David Maister put up a post on metrics for internal service providers. In response, Dennis Howlett made an interesting comment on the use of blogs as a collaborative tool. As some of you will know, this is one of my areas of interest. I mention Dennis's post (you will find it by clicking on the above link) because it provides another example.

Anyway, back to lunch.

Multidisciplinary Working - Introduction

In previous posts I have spoken of the sometimes unseen differences in perspectives between and within professions (summary of posts here), differences that can create real difficulties for collaborative working. I now want to extend this analysis by looking at some of the issues associated with multidisciplinary work.

Standard Team Approaches

Teaming approaches involving professionals and managers from different areas are a common organisational tool. They are also common within professional services where the assignment in question involves multiple capabilities. Standard project management disciplines can be used to manage such teams and the associated projects.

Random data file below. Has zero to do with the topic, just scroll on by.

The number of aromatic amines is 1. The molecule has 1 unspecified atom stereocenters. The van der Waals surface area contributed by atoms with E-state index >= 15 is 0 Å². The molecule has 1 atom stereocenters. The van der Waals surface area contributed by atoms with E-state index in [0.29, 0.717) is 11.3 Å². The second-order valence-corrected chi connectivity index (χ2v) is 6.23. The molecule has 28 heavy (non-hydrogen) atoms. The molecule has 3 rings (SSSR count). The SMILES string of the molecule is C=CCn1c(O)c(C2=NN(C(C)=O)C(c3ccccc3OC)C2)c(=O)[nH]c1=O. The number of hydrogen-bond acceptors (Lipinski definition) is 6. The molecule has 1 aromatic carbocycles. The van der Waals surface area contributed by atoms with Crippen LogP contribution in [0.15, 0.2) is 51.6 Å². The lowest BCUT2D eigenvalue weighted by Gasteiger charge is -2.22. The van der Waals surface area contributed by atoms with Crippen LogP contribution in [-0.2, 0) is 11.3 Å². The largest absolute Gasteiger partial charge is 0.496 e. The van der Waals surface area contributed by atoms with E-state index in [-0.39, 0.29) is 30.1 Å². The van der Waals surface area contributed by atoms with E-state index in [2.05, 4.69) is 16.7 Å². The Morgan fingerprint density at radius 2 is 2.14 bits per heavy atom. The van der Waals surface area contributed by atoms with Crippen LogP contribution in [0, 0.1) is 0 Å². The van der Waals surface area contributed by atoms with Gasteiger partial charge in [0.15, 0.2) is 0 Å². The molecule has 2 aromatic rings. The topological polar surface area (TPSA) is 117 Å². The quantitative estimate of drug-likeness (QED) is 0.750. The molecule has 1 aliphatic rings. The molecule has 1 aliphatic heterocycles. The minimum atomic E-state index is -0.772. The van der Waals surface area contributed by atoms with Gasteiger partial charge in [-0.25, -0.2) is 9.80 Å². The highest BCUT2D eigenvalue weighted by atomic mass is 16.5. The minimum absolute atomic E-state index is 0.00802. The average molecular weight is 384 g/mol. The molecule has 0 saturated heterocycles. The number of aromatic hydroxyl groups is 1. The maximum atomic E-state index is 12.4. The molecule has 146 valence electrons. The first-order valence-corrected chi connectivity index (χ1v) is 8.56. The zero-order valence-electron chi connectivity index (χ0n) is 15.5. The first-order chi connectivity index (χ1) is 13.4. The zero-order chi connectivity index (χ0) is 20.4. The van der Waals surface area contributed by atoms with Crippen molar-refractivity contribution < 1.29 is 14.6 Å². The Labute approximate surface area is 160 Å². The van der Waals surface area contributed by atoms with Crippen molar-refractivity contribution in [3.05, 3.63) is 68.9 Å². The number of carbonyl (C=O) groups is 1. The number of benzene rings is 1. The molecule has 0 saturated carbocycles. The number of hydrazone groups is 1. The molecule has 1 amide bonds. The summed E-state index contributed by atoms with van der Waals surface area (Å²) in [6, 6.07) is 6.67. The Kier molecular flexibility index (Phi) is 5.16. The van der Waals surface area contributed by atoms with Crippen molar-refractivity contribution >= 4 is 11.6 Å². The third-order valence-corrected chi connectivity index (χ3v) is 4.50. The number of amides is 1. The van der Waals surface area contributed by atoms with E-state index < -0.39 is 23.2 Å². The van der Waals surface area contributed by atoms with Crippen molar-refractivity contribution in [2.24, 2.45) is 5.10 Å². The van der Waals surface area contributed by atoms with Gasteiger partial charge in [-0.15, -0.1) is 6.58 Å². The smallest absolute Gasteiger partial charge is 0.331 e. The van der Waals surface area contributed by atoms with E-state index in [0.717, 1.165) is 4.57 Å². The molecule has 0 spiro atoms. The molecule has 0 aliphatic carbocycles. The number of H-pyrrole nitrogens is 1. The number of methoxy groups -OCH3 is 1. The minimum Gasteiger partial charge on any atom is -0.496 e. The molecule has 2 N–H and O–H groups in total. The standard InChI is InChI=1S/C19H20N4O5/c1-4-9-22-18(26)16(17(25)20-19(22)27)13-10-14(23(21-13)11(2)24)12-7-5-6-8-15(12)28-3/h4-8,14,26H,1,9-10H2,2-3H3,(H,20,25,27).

Take a major bid as an example. A project team is formed under the leadership of the project manager drawing together the required skills. The project manager and relevant subject specialists analyse the requirement. Tasks are allocated. The outputs from these go into the bid response. If the bid is successful, the project team moves into the delivery phase.

Even at this simple level cross-disciplinary problems can arise. The marketing team wants the job since that is how their performance is measured. Let's get the bid in, we can worry about the details later. The technical team also wants the job since this gives them work, but have to come up with a workable solution taking technical risk into account. The commercial team is worried about budget and costs, the legal side worries about any-flow on legal risks. So there is plenty of scope for differences of opinion and even confusion.

Again these problems can generally be resolved so long as tasks and processes are clearly defined.

Project Management - Application across the Professions